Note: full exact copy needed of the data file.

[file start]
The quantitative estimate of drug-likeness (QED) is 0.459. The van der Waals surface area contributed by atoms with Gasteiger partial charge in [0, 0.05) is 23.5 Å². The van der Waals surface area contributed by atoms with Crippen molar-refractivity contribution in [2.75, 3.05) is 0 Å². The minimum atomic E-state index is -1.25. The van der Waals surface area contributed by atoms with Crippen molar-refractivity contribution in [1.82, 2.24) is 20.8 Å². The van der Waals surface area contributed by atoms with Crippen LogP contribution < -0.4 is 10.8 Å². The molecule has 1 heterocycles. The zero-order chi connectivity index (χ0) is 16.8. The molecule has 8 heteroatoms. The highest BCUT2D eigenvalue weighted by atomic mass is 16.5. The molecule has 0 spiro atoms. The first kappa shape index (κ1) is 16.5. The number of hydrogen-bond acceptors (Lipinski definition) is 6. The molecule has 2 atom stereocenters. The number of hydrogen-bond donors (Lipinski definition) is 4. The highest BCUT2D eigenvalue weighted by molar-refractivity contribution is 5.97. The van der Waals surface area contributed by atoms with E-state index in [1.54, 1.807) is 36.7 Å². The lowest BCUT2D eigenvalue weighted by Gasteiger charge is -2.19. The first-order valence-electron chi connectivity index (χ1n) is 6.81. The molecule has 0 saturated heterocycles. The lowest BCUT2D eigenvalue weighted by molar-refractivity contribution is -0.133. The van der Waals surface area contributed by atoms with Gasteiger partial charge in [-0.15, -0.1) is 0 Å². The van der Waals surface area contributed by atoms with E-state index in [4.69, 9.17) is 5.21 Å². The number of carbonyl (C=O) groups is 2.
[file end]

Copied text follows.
The quantitative estimate of drug-likeness (QED) is 0.459. The van der Waals surface area contributed by atoms with Gasteiger partial charge in [0, 0.05) is 23.5 Å². The van der Waals surface area contributed by atoms with Crippen molar-refractivity contribution in [2.75, 3.05) is 0 Å². The minimum atomic E-state index is -1.25. The van der Waals surface area contributed by atoms with Crippen molar-refractivity contribution in [1.82, 2.24) is 20.8 Å². The van der Waals surface area contributed by atoms with Crippen LogP contribution < -0.4 is 10.8 Å². The molecule has 1 heterocycles. The zero-order chi connectivity index (χ0) is 16.8. The molecule has 8 heteroatoms. The highest BCUT2D eigenvalue weighted by atomic mass is 16.5. The molecule has 0 spiro atoms. The first kappa shape index (κ1) is 16.5. The number of hydrogen-bond acceptors (Lipinski definition) is 6. The molecule has 2 atom stereocenters. The number of hydrogen-bond donors (Lipinski definition) is 4. The highest BCUT2D eigenvalue weighted by molar-refractivity contribution is 5.97. The van der Waals surface area contributed by atoms with E-state index in [1.54, 1.807) is 36.7 Å². The lowest BCUT2D eigenvalue weighted by Gasteiger charge is -2.19. The first-order valence-electron chi connectivity index (χ1n) is 6.81. The molecule has 0 saturated heterocycles. The lowest BCUT2D eigenvalue weighted by molar-refractivity contribution is -0.133. The van der Waals surface area contributed by atoms with Gasteiger partial charge in [-0.15, -0.1) is 0 Å². The van der Waals surface area contributed by atoms with E-state index in [4.69, 9.17) is 5.21 Å². The number of carbonyl (C=O) groups is 2.